When it gets down to it - boundary setting is not about the perpetrator - it is about you.

    You give in to demands for money, integrity, property, emotion, presence, negotiations, sex, work, health, drugs, and advice (and more.) for many reasons. Some are faulty subconscious, well-established programmed patterns that you can change.

    Here are a few:

    • Your sense of self is vaguely defined.
    • Saying no (or yes) is difficult for you.
    • You believe you can heal someone's emotional wounds by fulfilling their request. 
    • You have a pattern of being ‘a victim.’
    • You have a false belief that they will stop after this last time.


    Ask Yourself These Questions:

    • Where do I end, and where and when do I let them into my space?
    • Does my boundary field shrink the more I feel pressured?
    • Are you willing to continue sacrificing yourself for the needs of another?
    • Are you okay with others having control over your decisions?


    Here’s the real problem:
    After an experience, it seems more okay for you to berate and demean yourself, rather than stand up for your principles at the time of the pressuring. You avoid the consequence of standing up to someone and damn yourself later.

    Remember this - it is not about the money you gave or opinion you didn’t share. What is more important is the loss of your connection to self.

    Here are five steps to help yourself!

    • Increase awareness and take responsibility for your actions, emotions, and consequences in these situations. Do a self-inquiry by assessing your qualities, values, integrity, limits, and beliefs. Answering the question - who are you, is strengthening. It is common to never put words to what you believe and to think through how you will behave in certain situations because the response is automatic.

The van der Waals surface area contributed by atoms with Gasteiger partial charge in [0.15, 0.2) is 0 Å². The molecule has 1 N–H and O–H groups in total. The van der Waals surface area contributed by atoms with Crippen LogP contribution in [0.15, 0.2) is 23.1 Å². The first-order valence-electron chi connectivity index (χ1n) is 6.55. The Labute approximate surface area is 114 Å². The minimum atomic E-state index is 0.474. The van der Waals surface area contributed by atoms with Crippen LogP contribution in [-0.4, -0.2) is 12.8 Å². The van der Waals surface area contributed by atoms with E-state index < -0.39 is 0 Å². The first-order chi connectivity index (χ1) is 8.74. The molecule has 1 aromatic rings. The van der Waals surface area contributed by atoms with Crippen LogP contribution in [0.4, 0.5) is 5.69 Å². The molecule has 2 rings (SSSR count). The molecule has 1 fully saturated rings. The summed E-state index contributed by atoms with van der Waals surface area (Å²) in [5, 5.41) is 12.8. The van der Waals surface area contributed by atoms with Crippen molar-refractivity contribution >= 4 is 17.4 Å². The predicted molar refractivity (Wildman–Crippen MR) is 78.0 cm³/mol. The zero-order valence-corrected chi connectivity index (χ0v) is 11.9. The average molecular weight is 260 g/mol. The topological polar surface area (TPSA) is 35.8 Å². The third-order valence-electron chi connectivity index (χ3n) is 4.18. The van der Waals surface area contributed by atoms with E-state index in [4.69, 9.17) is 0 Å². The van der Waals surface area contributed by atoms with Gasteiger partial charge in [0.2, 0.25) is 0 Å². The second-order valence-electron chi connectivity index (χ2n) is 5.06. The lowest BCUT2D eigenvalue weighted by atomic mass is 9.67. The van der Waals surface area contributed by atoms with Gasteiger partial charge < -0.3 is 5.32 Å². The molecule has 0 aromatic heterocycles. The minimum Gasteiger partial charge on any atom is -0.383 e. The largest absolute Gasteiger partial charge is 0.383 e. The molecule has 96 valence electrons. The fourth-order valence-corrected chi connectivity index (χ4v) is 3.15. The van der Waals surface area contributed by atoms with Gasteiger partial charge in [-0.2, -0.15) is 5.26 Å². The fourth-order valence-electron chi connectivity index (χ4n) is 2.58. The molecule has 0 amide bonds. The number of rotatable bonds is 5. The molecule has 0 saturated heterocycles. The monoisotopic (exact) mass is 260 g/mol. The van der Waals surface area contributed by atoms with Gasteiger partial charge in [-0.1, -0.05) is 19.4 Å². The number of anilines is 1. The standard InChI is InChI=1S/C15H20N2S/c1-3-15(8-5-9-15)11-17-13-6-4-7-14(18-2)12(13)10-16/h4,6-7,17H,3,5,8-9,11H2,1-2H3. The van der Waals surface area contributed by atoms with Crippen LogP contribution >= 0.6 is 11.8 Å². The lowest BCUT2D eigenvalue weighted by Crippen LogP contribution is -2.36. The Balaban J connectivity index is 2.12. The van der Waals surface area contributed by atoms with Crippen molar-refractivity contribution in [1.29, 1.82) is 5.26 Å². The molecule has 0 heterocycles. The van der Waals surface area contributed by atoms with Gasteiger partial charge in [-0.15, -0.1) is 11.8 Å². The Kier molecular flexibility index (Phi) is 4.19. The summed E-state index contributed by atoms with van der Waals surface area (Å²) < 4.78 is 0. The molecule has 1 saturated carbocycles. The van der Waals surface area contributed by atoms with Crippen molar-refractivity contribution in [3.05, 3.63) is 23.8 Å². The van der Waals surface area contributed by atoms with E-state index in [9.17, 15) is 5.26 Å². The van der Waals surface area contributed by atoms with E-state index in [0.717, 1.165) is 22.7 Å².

• Notice what happens in an interaction when you feel pressured.  Tune in to the body and breath. Our internal guidance system can sense if you feel threatened or will message you if you feel uneasy. At this time, you have the opportunity to make a choice.
    • You can mentally practice a situation where you feel pressured frequently to gain more clarity and confidence. Practice what you want to say, keep your posture tall and grounded, and steady your breath. Shifting into a power stance and breathing deeply will help you more than you realize!
    • If you are reluctant to speak up, share ‘a truth,’ not ‘your truth.’ We become conditioned at a young age not to speak up and to 'be nice.’ Re-evaluate this belief.
    • Be clear about your intentions. LEAD with strength, clarity and confidence and have your boundary in place. If you get got off guard, Have a stock answer, such as I will be in touch!
    • Have compassion and love for yourself, if you acquiesce to someone’s pressure. It’s another opportunity for you to discover who you are and your needs.


    If it’s time to re-evaluate your boundaries, go inward and do a self-inquiry. Recognizing that boundaries are fluid and within our charge is crucial to setting your boundaries. Because boundaries are a two-way street, as we give thought to our values, we also appreciate the boundaries of others.

    When you are clear about your values and trust in yourself, you will feel stronger, more secure, and confident that, when you draw the line in the sand and boldly declare your truth, you mean it!


    Sanna Carapellotti, M.S., Cht
    sanna43@mac.com
    412.344.2272
    sannacarapellotti.com

  • 26 May 2020 12:55 PM | Maria Allshouse

    You’ve dropped your bad habits, but the urge to do them is still there. This is normal and expected. What can control the urge and even stop it is creating an environment that’s conducive for change. Our environment impacts our habits more than we think and we are often competing against it. Making a conscious effort to control and create your environment can make changing easier. Here are some tips on how to create a conducive environment for change:

    • Create friction. Focus your energy on making it hard to continue bad habits. Move your television out of the bedroom to promote healthy sleep habits. Take another route to work to avoid your favorite coffee shop. Stock the fridge with water to stop yourself from reaching for a soda. When you do this, it makes healthy habits easier to do.
    • Control your environment. Controlling your environment means equipping it with everything you need to succeed in implementing the change that you want. It is more than removing temptations, it’s about replacing habits with new ones. Try setting an alarm on your phone for reminders to for exercise, drink water, and practice mindfulness.
    • Task association. Task association is a way to train your brain to complete a task automatically. Light a scented candle at night while practicing mindfulness. Each time you do, your brain will associate that task with that scent. This can also be practiced in other ways. For example, if you frequently eat at your desk, remove all snacks from near your desk to associate your desk as a place of work, not eating.